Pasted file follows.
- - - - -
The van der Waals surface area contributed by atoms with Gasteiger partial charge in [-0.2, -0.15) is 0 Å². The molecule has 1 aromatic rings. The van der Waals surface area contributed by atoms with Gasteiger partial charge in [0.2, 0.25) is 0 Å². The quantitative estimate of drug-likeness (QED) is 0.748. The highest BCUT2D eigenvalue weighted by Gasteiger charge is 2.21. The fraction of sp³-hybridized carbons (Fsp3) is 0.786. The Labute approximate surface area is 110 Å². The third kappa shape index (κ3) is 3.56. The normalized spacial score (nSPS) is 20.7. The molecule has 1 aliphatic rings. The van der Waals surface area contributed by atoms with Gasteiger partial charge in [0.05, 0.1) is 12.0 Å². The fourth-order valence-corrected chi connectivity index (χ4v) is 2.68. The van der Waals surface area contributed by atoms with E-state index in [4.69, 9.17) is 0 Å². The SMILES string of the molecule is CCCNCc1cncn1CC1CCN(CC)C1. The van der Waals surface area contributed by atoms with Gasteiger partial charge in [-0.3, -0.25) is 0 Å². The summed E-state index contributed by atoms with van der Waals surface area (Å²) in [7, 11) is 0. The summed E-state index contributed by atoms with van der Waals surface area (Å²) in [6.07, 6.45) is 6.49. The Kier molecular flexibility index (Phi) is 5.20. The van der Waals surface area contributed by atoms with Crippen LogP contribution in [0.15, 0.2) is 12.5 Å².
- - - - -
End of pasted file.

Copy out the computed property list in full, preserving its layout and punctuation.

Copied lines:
The van der Waals surface area contributed by atoms with Gasteiger partial charge in [-0.2, -0.15) is 0 Å². The molecule has 1 aromatic rings. The van der Waals surface area contributed by atoms with Gasteiger partial charge in [0.2, 0.25) is 0 Å². The quantitative estimate of drug-likeness (QED) is 0.748. The highest BCUT2D eigenvalue weighted by Gasteiger charge is 2.21. The fraction of sp³-hybridized carbons (Fsp3) is 0.786. The Labute approximate surface area is 110 Å². The third kappa shape index (κ3) is 3.56. The normalized spacial score (nSPS) is 20.7. The molecule has 1 aliphatic rings. The van der Waals surface area contributed by atoms with Gasteiger partial charge in [0.05, 0.1) is 12.0 Å². The fourth-order valence-corrected chi connectivity index (χ4v) is 2.68. The van der Waals surface area contributed by atoms with E-state index in [4.69, 9.17) is 0 Å². The SMILES string of the molecule is CCCNCc1cncn1CC1CCN(CC)C1. The van der Waals surface area contributed by atoms with Gasteiger partial charge in [-0.3, -0.25) is 0 Å². The summed E-state index contributed by atoms with van der Waals surface area (Å²) in [7, 11) is 0. The summed E-state index contributed by atoms with van der Waals surface area (Å²) in [6.07, 6.45) is 6.49. The Kier molecular flexibility index (Phi) is 5.20. The van der Waals surface area contributed by atoms with Crippen LogP contribution in [0.15, 0.2) is 12.5 Å².